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Jets Celebrate Flag Football's Inclusion into 2028 Olympics

Jets President Hymie Elhai: Flag football is the Embodiment of Competition, Diversity, and Possibility


The International Olympic Committee (IOC) has voted to include Flag Football for inclusion in the 2028 Olympic Sport Program. Today's decision follows prior recommendations by the IOC Executive Board, IOC Olympic Program​ Commission and Los Angeles 2028 Organizing Committee and concludes a two-year process of evaluation.

For years, the New York Jets have embraced flag football, one of the world's fastest growing sports. The non-contact and gender-equal game is fast, fun, creative and continues to engage youth audiences around the world.

"The IOC's decision for flag football inclusion is one to be celebrated and we are elated about the sport's climb to the Olympics," said team president Hymie Elhai. "Flag football is the embodiment of competition, diversity, and possibility. We couldn't be more thrilled about the IOC's decision."

The Jets have provided thousands of flag football opportunities for boys and girls with the NYC Police Athletic League, Boys and Girls Clubs, NYC Department of Education's CHAMPS after-school program, NYC Parks and Recreation, and hundreds of local elementary and middle schools.

In August, the Jets and Nike recognized three girls high school football championship teams from New Jersey (Ridgewood), Long Island (Planview-Old Bethpage) and New York City (Susan E. Wagner) with a ring ceremony on the field at a preseason game. Launched in 2021, the league began with eight schools from the Super Football Conference in New Jersey. This past year, over 100 high schools from New Jersey, Long Island and Hudson Valley participated in the league. The 2023 season featured over 2,100 athletes competing in over 430 games, culminating in three championship games in June.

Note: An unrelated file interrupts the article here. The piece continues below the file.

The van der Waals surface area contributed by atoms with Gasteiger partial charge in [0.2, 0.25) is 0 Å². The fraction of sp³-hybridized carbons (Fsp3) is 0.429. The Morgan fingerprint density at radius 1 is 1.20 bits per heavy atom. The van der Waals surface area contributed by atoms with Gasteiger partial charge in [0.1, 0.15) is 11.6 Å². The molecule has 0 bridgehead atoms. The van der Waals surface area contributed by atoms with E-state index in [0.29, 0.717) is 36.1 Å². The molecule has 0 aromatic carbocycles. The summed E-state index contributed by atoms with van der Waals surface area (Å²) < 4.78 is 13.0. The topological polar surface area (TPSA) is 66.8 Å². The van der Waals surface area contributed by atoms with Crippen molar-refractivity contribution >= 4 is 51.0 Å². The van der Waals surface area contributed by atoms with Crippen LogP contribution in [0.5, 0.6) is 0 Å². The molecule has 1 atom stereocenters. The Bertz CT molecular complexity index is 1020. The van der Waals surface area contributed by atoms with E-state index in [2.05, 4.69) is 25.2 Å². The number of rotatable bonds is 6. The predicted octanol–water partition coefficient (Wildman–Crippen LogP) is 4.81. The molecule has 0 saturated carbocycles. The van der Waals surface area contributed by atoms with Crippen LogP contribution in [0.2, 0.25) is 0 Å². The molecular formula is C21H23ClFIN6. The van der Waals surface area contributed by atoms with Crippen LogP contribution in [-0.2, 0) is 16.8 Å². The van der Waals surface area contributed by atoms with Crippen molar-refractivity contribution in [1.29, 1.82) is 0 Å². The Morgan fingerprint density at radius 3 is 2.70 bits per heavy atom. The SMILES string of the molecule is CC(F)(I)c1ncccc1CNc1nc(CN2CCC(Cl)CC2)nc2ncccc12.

"The Jets annually fund thousands of flag football opportunities from youth co-ed to girls high school throughout the tri-state area," said Jesse Linder, the team's vice president of community relations. "Inclusion in the Olympics validates the viability and popularity of the sport. Winning a gold medal in football can now be the dream of every girl and boy playing flag football."

Flag football is played by more than 20 million people, in more than 100 countries. In March, the Jets launched the inaugural NFL Girls Flag Football in the United Kingdom. The league, which ran in April-May, featured 12 teams and 130 girls ages 12-14 participating. The first of its kind competition aimed to overcome barriers in activity and increase access to sport for young girls.

"We believe football is the greatest sport there is — with benefits for athletes on and off the field — and are passionate about seeing its growth," Elhai said. "Flag football makes the game more accessible to people of all ages and backgrounds. Showcasing flag football at the Olympic level will make the sport visible for millions of additional people and strengthens the pathway to play football at every level."

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